Baseball steroids4. Randy Johnson. No one in baseball has ever earned respect like the 6′-10″ albatross known as the “Big Unit.” Although everyone in baseball thought he could be a poster child for roid rage, no one ever accused him of it. That mullet of his may leap off his head and kick your tail Chuck Norris style. If you recall, the guy can throw a ball so hard that he can single-handedly make birds explode on impact. Did any baseball steroids stories latch on to his thick mustachioed frame? I suppose his frame helps those nasty rumors not be hurled in his direction. I suppose his game helped it, too. Not a one. Not when he threw a perfect game. Not when he scared John Kruk off the plate. Not when he averaged 10.6 Ks each nine innings. Not when he threw 4,875 strikeouts. Not once.

Baseball steroids3. Tony Gwynn. Not since Ted Williams has there been a greater hitter than Tony Gwynn. And given the man’s sheer greatness in the game and respect outside of it, would anyone consider this man for a steroids user. Not even Jose Canseco and all his questionable scruples would hurl a cowpie in Gwynn’s direction. Besides, a guy with his, um … shall we say … Rubenesque physique never really created the need for people to connect him to steroids or anything of the like. His swing was too sweet. His eye for the ball was dead on target. His ability to snuff out a fast ball and launch that joker into left field is of the stuff of legend. Fitting, huh?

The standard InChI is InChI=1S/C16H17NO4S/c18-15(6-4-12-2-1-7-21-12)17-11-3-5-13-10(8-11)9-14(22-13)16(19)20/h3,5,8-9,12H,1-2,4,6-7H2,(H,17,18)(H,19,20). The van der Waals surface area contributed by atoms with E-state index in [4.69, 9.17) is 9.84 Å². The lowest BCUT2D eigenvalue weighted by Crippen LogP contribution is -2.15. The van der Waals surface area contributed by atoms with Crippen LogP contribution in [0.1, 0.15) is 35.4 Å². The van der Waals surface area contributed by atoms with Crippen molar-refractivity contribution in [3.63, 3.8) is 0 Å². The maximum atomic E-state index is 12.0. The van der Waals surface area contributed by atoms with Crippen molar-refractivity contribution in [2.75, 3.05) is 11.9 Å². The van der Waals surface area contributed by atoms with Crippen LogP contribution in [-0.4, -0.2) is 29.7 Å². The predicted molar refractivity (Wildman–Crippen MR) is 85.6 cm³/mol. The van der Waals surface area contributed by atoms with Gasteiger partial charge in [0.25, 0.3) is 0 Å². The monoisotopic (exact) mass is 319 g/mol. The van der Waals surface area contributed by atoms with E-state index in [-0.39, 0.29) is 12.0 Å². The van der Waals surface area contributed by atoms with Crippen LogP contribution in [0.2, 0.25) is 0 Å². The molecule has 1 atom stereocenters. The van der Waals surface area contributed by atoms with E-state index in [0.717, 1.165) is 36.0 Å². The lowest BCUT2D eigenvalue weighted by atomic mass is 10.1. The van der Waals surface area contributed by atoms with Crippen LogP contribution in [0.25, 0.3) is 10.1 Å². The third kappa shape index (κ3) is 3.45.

Baseball steroids2. Albert Pujols. Baseball. Steroids. The two shall never meet in the life of young Albert Pujols. He is today what Cal Ripken was yesterday. Even though his Cards squeaked out a win in the World Series against my Rangers (thanks, Nelson Cruz), everyone hearts this guy. Even me. Many pundits compare his contact hand-eye coordination to that of Barry Bonds. And BTW, that particular talent was not enhanced by the cream and clear. Pujols is a role model to many young players on how to act on and off the field. While he is “the machine,” he is also quite the man in the diamond. Preferably one away from the junk because if he was ever caught dipping his toe in that gene pool, MLB would cave in. Just say no, Albert. Just keep saying no. Please?

Baseball steroids1. Ken Griffey, Jr. I never saw Ted Williams, the Mick or Joe D live, so I’ll stick with the many of my generation — Junior had the sweetest swing ever. It was natural. It was pure. And, oh yeah, it was clean. Just like him. It’s obvious the guy wasn’t full of juice because his body was prone to breaking down long before he ever had a Hall of Fame spotlight on him. And even given all the years he accumulated on the DL, he still hit 630 home runs. He was a five-tool player who wasn’t just a big tool. He loved the game, and everyone loved him for it. If Junior was ever attached to baseball steroids and HGH, it would deflate the dreams of so many players and fans who grew up watching the younger Griffey. Not to mention, the home run numbers would be a figment of baseball’s imagination. Let’s pray that never happens because a kid needs to dream, right?

Post By Shawn Paul Wood (44 Posts)

I dream of a better tomorrow, where I can spend as much time with my amazing family as I do with my great career in communications... A better tomorrow where I can go to as many church events as baseball games... And a better tomorrow where chickens can cross the road and not be questioned for their motives.